It’s funny how words have the power to shape our experience of reality. Like, have you noticed that adding the prefix ‘hyper’ onto random words instantly makes things seem more fun, as though you’re in the midst of a high-stakes mecha plot? For example: I made some hyper porridge for breakfast this morning. It was hyper fuel to start my day on the right foot. I’m hyper keen to get started on this income tax spreadsheet. In fact, it’s a hyper spreadsheet.
See? Everything becomes at least 25% more interesting with the addition of hyper-, by my estimate. I do realise that this may be corrupting its usage, but what terms aren’t corrupted these days? When ‘legitimate’ and ‘literally’ no longer mean what they mean, one can hardly complain about illegitimate and non-literal language use. Sure, there are situations where the technical meaning needs to be preserved – for example, in terms like ‘hyperbaric chambers’. Melbourne technology nerds, care to chime in on the finer points of this?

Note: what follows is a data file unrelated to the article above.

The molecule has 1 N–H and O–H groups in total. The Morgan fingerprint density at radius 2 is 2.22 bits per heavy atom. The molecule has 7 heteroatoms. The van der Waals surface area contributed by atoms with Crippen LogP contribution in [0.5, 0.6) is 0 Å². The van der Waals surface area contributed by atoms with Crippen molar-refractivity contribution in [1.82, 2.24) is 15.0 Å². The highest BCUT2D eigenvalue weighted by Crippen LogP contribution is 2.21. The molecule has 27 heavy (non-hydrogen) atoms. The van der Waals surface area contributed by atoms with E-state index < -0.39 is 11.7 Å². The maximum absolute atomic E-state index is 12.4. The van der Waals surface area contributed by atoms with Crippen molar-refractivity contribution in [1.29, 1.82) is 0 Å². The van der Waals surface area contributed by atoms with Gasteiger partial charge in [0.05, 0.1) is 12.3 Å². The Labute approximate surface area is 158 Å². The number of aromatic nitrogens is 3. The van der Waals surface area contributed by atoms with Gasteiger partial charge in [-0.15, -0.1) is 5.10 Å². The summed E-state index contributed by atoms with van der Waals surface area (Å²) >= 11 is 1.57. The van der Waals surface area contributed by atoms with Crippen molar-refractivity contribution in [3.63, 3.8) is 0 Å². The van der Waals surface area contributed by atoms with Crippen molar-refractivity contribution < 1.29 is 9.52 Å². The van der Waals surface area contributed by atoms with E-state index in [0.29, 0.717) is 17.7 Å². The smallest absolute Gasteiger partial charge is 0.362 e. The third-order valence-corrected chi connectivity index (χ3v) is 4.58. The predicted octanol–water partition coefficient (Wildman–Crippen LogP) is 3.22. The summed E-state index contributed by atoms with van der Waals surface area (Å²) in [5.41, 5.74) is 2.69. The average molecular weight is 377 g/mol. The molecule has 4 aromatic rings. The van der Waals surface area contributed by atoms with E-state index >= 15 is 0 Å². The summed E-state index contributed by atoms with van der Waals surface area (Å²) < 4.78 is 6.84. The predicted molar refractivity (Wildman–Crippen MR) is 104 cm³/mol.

There are other words that seem to magically augment reality into something more enchanting than it would otherwise be. The word ‘chamber’, for instance, is great for making any given space or setting feel like a fantastical, secret wonderland. Whether it’s a wardrobe, a bathroom stall, a regular apartment or a makeshift shelter composed of one’s jacket propped on a broom handle, it can become a site of exhilarating wonder simply by referring to it as a chamber.
Here, again, we must return to the problem of undermining the technical usages of words. Again, I’ll use the example of hyperbaric treatments, in which oxygen chambers are the key apparatus used for delivering this form of medical therapy. Chamber, in this case, simply means a contained space in which the patient is exposed to higher concentrations of oxygen than is standard. They could also have used the word ‘pod’, although arguably that word, too, is open to corruption via sci-fi associations.